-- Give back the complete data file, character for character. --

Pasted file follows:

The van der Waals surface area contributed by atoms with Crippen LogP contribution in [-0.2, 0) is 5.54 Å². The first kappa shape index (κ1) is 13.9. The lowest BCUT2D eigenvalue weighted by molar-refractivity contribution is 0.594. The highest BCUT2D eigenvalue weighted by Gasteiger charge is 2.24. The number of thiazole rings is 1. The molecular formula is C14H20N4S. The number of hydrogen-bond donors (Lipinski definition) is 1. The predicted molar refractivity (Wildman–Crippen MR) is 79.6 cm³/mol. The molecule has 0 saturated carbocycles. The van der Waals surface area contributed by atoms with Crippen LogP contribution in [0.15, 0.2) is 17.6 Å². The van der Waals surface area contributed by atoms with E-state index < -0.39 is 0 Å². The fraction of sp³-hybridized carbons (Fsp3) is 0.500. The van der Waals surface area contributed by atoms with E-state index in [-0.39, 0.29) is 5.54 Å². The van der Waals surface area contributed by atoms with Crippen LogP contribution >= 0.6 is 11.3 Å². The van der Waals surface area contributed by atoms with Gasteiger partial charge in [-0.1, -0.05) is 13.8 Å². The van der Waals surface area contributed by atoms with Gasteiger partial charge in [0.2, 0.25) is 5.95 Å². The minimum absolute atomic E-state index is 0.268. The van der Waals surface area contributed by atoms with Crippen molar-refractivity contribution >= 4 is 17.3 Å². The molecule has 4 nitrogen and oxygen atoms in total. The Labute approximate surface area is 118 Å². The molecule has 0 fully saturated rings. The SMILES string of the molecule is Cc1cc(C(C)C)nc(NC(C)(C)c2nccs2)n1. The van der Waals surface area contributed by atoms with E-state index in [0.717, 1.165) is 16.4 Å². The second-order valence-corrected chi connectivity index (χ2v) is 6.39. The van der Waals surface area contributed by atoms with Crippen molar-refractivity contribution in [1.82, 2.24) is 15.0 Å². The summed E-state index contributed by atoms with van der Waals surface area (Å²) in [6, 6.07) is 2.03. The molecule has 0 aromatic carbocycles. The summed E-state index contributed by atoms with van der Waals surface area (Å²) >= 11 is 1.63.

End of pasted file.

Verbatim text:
The van der Waals surface area contributed by atoms with Crippen LogP contribution in [-0.2, 0) is 5.54 Å². The first kappa shape index (κ1) is 13.9. The lowest BCUT2D eigenvalue weighted by molar-refractivity contribution is 0.594. The highest BCUT2D eigenvalue weighted by Gasteiger charge is 2.24. The number of thiazole rings is 1. The molecular formula is C14H20N4S. The number of hydrogen-bond donors (Lipinski definition) is 1. The predicted molar refractivity (Wildman–Crippen MR) is 79.6 cm³/mol. The molecule has 0 saturated carbocycles. The van der Waals surface area contributed by atoms with Crippen LogP contribution in [0.15, 0.2) is 17.6 Å². The van der Waals surface area contributed by atoms with E-state index < -0.39 is 0 Å². The fraction of sp³-hybridized carbons (Fsp3) is 0.500. The van der Waals surface area contributed by atoms with E-state index in [-0.39, 0.29) is 5.54 Å². The van der Waals surface area contributed by atoms with Crippen LogP contribution >= 0.6 is 11.3 Å². The van der Waals surface area contributed by atoms with Gasteiger partial charge in [-0.1, -0.05) is 13.8 Å². The van der Waals surface area contributed by atoms with Gasteiger partial charge in [0.2, 0.25) is 5.95 Å². The minimum absolute atomic E-state index is 0.268. The van der Waals surface area contributed by atoms with Crippen molar-refractivity contribution >= 4 is 17.3 Å². The molecule has 4 nitrogen and oxygen atoms in total. The Labute approximate surface area is 118 Å². The molecule has 0 fully saturated rings. The SMILES string of the molecule is Cc1cc(C(C)C)nc(NC(C)(C)c2nccs2)n1. The van der Waals surface area contributed by atoms with E-state index in [0.717, 1.165) is 16.4 Å². The second-order valence-corrected chi connectivity index (χ2v) is 6.39. The van der Waals surface area contributed by atoms with Crippen molar-refractivity contribution in [1.82, 2.24) is 15.0 Å². The summed E-state index contributed by atoms with van der Waals surface area (Å²) in [6, 6.07) is 2.03. The molecule has 0 aromatic carbocycles. The summed E-state index contributed by atoms with van der Waals surface area (Å²) >= 11 is 1.63.